Clark Atlanta University, CA

  • CBIO 233: Microbiology with Lab

Northeastern University, CA

  • Biol 1111: General Biology I
  • Biol 3421: Microbiology
  • Biol 3422: Microbiology lab
  • Biol 4991: Research

Mills College, CA

  • Bio 001: General Biology I (majors)
  • BIO 043: Tropical Marine Conservation
  • BIO 100: Microbiology (upper division)
  • BIO 181: Immunology (upper division)
  • HSSM 001: Hellman Summer Science and Math (non majors)
  • Bio 004: Introduction to Biology (non majors)
  • Bio 033: Genetics: Human Aspects (non majors/majors)
  • BIO 041N: Microbiology for Nurses (non majors)
  • Bio 091: Biological Inquiry (majors)
  • BIO 135: Genetics (upper division)

Teaching and Pedagogy Statement

Education is a dynamic process that expands knowledge and allows innovative ideas to be introduced and considered. As a scientist, I develop hypotheses, collect evidence, analyze, and report the outcomes. This is a largely independent process, but it takes many scientists working together to answer a question. Our classrooms are often experienced as the professor imparting knowledge to the student. However, imagine applying a process similar to our research in which we engage students in a partnership with their learning at the center. Indeed, I believe students learn best when we center their learning in our teaching. Therefore, my teaching philosophy focuses on students building meaning through their lived experiences while exploring the process of scientific inquiry. I integrate multiple modalities for generating knowledge, examine perspectives from different angles, while continuing to acknowledge student perspectives.

To be scientists my students need to connect, synthesize, and apply the material. My approach uses active learning strategies that support multiple learning styles on different platforms, utilizes immediate feedback, and allows me to adjust my teaching to engage students. Currently, I use a flipped classroom, where students are asked to watch 5–10-minute videos before class. Each video has a brief introduction, so personal contact is maintained, and presents the topics being addressed. However, this video technique does not work for all learners. So, each class is built with the framework of allowing space for questions; both before, during, and after. In this modality, and interspersed throughout traditional lectures, synchronous contact focuses on group work, where questions, case studies, or small projects are given to the students to work on collaboratively. This allows them to apply concepts into contexts, supports feedback, and fosters cohort support.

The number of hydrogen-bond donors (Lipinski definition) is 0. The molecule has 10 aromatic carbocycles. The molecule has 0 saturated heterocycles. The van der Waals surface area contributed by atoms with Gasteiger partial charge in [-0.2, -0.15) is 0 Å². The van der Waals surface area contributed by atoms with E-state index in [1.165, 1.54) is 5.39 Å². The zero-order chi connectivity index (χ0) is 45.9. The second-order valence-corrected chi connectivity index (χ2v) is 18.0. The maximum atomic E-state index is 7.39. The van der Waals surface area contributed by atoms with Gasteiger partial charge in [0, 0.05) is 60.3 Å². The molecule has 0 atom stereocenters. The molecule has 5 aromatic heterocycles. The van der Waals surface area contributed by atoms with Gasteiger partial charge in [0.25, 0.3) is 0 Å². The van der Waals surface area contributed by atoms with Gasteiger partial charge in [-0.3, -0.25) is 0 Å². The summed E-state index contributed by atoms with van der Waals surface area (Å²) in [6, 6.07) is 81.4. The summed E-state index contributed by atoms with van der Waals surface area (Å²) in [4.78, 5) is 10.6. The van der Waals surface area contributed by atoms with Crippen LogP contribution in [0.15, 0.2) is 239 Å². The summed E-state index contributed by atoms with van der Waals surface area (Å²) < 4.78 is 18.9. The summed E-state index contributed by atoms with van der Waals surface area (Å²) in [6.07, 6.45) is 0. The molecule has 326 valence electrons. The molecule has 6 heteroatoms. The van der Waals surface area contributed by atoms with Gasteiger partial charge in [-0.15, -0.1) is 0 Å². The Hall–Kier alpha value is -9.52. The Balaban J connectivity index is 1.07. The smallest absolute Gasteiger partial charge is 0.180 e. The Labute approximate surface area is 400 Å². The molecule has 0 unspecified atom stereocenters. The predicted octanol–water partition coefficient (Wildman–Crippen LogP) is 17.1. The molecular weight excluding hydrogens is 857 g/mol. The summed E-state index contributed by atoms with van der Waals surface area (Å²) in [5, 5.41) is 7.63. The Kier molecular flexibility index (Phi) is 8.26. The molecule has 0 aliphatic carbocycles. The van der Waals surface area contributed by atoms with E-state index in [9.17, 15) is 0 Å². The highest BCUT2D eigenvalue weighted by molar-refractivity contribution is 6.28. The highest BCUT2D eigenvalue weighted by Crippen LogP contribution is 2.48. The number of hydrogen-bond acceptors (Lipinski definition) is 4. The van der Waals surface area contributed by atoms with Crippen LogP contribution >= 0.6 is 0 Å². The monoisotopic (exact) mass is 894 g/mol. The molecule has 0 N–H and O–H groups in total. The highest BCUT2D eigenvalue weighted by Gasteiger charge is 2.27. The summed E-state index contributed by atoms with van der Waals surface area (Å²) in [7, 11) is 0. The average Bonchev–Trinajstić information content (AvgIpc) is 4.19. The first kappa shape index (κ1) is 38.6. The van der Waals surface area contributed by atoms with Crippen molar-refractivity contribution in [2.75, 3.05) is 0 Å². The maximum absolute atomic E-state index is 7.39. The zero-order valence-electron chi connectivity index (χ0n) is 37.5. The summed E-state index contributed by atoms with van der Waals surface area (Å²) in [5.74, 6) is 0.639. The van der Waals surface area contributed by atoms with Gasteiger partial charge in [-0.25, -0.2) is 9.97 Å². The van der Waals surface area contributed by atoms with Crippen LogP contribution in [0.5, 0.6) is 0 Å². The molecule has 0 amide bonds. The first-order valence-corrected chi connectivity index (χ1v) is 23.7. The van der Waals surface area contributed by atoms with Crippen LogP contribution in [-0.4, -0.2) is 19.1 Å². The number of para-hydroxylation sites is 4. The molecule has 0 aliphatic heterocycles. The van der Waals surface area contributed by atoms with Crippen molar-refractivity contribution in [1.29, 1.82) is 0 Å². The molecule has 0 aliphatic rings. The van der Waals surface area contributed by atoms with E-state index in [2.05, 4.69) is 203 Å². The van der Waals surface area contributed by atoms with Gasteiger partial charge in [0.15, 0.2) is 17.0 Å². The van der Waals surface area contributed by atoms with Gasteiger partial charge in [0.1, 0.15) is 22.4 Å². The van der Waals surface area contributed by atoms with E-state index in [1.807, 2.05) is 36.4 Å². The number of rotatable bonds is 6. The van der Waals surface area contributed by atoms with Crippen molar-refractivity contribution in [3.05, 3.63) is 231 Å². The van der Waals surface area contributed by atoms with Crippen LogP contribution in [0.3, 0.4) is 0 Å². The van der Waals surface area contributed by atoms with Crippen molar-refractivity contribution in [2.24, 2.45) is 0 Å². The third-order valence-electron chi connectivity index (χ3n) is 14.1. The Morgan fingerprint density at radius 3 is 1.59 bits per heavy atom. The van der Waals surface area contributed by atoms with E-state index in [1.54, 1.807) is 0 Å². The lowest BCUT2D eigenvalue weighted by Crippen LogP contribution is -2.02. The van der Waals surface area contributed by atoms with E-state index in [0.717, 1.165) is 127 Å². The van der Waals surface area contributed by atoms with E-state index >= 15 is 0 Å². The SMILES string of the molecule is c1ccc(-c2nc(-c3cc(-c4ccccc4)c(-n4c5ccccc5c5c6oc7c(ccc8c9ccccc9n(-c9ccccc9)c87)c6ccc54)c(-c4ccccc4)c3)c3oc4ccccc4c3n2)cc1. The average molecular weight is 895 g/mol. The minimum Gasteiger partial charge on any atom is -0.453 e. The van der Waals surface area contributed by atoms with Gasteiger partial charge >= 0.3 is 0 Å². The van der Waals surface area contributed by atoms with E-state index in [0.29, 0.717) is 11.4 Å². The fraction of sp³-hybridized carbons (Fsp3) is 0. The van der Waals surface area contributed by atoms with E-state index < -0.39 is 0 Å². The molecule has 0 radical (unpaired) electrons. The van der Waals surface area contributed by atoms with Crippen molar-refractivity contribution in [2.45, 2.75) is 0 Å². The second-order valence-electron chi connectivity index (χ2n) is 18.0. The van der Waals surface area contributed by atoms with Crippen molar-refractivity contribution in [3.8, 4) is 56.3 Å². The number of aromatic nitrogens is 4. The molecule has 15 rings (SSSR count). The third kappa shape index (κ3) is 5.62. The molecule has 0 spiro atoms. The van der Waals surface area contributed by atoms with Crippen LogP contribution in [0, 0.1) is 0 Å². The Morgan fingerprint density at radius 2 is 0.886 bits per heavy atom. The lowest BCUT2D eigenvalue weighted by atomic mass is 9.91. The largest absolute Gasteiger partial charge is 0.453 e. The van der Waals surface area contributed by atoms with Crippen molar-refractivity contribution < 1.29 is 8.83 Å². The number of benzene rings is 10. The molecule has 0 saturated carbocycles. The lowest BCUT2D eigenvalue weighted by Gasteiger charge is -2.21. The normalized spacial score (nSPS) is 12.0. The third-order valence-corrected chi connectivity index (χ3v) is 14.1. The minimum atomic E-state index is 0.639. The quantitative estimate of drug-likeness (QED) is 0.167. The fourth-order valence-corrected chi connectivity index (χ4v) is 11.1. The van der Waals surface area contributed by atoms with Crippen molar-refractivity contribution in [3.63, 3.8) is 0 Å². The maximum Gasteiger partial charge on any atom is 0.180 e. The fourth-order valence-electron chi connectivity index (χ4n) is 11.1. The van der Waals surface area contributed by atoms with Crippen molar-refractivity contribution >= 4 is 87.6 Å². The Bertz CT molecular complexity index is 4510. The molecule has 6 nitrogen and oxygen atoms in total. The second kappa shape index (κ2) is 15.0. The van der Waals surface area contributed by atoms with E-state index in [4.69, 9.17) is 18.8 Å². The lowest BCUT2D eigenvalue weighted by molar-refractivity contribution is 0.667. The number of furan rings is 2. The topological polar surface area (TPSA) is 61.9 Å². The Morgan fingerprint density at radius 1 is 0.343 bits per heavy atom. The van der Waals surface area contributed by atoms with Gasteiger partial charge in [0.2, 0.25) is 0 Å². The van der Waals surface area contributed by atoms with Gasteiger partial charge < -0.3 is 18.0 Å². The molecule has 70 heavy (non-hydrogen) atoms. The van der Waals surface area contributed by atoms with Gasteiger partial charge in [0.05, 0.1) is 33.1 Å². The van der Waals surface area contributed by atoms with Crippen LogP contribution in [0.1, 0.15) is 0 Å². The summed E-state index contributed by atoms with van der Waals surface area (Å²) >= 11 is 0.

In my laboratory, I weave in foundational concepts with project-based learning. Students are challenged with practical and theoretical research projects. For example, in microbiology, my students conduct a three-month independent research project to isolate and identify a single bacterium from a mixed-species culture. The students manage their experiments, independent of the scheduled laboratory, determine when they have isolated their organism, and perform diagnostic tests from the literature. I mentor them through their failures, reminding them that science is not about perfection and that mistakes bring opportunities for discovery. In this process, I encourage them to solve problems and, if necessary, repeat experiments. This allows them to develop key skills and thus advances their understanding of laboratory techniques.